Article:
Monday, November 15, 2010


In "Religion in Dialogue" we are reading Martin Buber's iconic I and Thou (1923). I haven't taught it before, and am finding it rich and difficult... and much more complex than I remembered! (Why it's a good thing to teach what you think you know!)

The difficulty of I and Thou led Buber himself to offer some clarifications in the second edition (1957). Here's what he says about the question of relation with nature. His account of knowing a tree as a "thou"was already famous (for some infamous). It's not pantheism or mysticism.

[I]f we are to suppose that the beings and things in nature that we encounter as our You also grant us some sort of reciprocity, what is the character of this reciprocity, and what gives us the right to apply to it this basic concept?
Obviously, no sweeping answer can be given to this question. ... [W]e must consider [nature's] realms separately. ... Animals are not twofold, like man: the twofoldness of the basic words I-You and I-It is alien to them although they can both turn toward another being and contemplate objects. We may say that in them twofoldness is latent. In the perspective of our You-saying to animals, we may call this sphere the threshold of mutuality.
It is altogether different with those realms of nature which lack the spontaneity that we share with animals. It is part of our concept of the plant that it cannot react to our actions upon it, that it cannot "reply." Yet this does not mean that we meet with no reciprocity at all in this sphere. We find here not the deed of posture of an individual being but a reciprocity of being itself - a reciprocity that has nothing except being. The living wholeness and unity of a tree that denies itself to the eye, no matter how keen, of anyone who merely investigates, while it is manifest to those who say You, is present when they are present: they grant the tree the opportunity to manifest it, and now the tree that has being manifests it.Our habits of thought make it difficult for us to see that in such cases something is awakened by our attitudes and flashes toward us from that which has being. What matters in this sphere is that we should do justice with an open mind to the actuality that opens up before us. This huge sphere that reaches from the stones to the stars I should like to designate as the pre-threshold, meaning the step that comes before the threshold.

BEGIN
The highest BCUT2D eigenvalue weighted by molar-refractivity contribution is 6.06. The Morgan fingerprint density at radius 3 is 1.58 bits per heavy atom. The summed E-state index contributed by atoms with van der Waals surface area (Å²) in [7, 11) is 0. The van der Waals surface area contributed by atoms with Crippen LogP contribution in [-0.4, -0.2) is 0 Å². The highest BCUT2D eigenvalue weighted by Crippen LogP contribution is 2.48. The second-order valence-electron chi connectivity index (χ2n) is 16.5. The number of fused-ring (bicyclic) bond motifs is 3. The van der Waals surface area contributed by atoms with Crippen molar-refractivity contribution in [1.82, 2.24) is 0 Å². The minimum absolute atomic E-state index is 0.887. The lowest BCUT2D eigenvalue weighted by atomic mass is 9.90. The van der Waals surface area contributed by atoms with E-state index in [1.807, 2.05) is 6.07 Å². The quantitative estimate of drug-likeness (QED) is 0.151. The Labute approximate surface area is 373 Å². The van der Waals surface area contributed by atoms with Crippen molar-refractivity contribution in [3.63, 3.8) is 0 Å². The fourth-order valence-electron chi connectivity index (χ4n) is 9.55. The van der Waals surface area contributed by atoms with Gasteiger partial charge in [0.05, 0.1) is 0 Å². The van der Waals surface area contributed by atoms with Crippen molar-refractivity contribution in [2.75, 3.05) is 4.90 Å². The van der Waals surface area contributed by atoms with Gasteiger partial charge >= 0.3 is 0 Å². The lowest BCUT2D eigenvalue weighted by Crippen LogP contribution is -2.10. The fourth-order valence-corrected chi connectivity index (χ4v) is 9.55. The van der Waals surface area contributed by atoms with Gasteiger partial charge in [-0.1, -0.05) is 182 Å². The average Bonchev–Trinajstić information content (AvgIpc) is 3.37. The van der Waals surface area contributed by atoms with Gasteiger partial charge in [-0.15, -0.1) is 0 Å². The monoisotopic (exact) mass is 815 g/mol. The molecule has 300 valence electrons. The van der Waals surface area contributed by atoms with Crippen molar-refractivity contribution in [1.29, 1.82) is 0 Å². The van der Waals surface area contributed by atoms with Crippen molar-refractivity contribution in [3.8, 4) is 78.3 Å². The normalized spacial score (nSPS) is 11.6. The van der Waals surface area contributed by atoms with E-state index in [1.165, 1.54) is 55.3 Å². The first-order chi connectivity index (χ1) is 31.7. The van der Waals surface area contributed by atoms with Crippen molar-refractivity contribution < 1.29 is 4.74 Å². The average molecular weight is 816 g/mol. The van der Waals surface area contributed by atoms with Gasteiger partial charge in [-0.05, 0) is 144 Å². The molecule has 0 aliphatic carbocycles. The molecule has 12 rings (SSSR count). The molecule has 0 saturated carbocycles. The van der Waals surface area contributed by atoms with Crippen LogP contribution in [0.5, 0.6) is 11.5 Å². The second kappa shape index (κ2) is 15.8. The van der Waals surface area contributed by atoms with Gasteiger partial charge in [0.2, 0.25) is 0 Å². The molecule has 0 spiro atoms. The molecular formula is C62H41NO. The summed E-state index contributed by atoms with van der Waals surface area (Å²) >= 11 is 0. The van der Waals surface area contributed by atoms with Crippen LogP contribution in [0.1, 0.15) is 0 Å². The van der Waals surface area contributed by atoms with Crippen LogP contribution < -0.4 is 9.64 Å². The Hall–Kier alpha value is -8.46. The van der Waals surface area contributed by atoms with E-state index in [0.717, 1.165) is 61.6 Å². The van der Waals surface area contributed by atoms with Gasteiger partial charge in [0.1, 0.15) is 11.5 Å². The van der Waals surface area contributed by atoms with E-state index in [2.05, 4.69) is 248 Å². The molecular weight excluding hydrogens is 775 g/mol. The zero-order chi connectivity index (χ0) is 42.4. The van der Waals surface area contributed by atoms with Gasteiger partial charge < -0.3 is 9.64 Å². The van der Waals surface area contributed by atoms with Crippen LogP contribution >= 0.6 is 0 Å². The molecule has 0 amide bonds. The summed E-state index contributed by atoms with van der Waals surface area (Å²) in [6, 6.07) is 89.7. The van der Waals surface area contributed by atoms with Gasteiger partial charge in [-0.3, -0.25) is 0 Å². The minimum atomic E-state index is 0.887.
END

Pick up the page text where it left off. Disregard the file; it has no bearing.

(trans. Walter Kaufman [NY: Scribners: 1970], 172-73)

Does this help? It helps him move on to the equally difficult relation with the divine, which he defines as an "over-threshold." I may be misreading it but I think part of Buber's gift to us is an understanding of relation which is neither humanist nor antihumanist. The human way of relating - to other humans but also to the nonhuman - is part of a broader spectrum of relations, in each part of which we also participate. This doesn't relativize the human, making it of value only under particular circumstances or only to us, but places it in a context which shows that being human is the human way of participating in the greater-than-human...

Earlier in the course we considered that words are not the only form of interpersonal dialogue or even necessary to it, though there is a sense in which words make explicit what dialogue is about even where it is wordless. With Buber we consider that the non- and superhuman may be part of the story too, even in human words.

No comments: